A key issue facing the professional clubs was the lack of competitive matches. This was especially so for teams that had been knocked out of the FA Cup. It was self–evident that crowds for friendly fixtures were much lower and of course this meant a reduction in revenue and consequent struggle to pay wages. Aston Villa’s Scottish director William McGregor sought a solution by asking the other professional clubs to arrange annual home and away fixtures on a competitive basis, with points to be awarded for winning and drawing. Following a conference between club directors on 23 March 1888, the English Football League was founded on 17 April 1888 as one division of 12 clubs: Accrington (founded in 1876; folded in 1896), Aston Villa (founded in 1874), Blackburn Rovers, Bolton Wanderers, Burnley (founded in 1882), Derby County (founded in 1884), Everton (founded in 1878), Notts County, Preston North End (founded in 1880), Stoke F.C. (founded in 1863; became Stoke City in 1925), West Bromwich Albion (founded in 1878) and Wolverhampton Wanderers (founded in 1877; always commonly known as "Wolves"). Six of the clubs were in Lancashire and six in the Midlands so, at this time, there were none from Yorkshire or the north-east or anywhere south of Birmingham. 1888–89 was the Football League’s inaugural season and Preston North End earned the nickname of “Invincibles” by going through the entire 22–match league competition unbeaten. They also won the FA Cup and so recorded the world's first “double”. Preston retained their league title in 1889–90 and Blackburn won the FA Cup.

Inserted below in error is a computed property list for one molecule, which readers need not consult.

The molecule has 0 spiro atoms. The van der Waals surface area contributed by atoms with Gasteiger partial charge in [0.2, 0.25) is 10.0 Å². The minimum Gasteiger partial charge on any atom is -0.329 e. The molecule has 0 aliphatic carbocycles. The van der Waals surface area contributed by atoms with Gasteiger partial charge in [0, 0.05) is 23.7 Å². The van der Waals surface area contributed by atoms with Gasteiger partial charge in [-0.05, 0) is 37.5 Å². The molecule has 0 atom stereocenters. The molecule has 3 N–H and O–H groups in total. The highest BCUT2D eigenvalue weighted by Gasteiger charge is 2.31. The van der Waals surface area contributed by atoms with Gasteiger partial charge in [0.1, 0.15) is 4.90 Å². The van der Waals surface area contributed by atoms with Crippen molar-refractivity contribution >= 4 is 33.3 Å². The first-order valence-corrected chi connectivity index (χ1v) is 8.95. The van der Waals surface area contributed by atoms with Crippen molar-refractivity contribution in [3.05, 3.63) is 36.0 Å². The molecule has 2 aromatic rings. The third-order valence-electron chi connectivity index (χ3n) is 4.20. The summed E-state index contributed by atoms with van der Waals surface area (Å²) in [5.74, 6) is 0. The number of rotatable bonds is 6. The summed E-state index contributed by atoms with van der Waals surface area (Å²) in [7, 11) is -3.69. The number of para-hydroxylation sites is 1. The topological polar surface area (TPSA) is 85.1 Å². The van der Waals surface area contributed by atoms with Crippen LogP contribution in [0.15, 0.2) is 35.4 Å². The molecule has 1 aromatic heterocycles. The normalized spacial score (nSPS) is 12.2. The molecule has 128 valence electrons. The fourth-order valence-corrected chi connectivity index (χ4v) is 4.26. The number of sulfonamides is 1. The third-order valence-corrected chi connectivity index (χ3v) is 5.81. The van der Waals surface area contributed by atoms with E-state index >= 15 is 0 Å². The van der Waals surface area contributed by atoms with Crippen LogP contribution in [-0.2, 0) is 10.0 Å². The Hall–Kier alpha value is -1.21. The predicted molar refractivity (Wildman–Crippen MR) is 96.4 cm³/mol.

Some of English football's most famous venues had been established by 1890. Bramall Lane, home of Sheffield United who were founded in 1889, is the world's oldest football stadium which is still in use a professional match venue. It opened on 30 April 1855 as a cricket ground and first hosted football in 1862. Deepdale, Preston's home ground which opened on 5 October 1878, is the world's oldest football stadium which has been in continuous use by a top-class club. Turf Moor, Burnley's ground, has been their home since 17 February 1883. Anfield opened on 28 September 1884 when the home team was Everton (they moved to Goodison Park in 1892 after a dispute about their lease and Liverpool F.C. was founded on 3 June 1892 to occupy the vacant stadium). Wolves played their first match at Molineux Stadium on 7 September 1889. Blackburn moved to Ewood Park in 1890.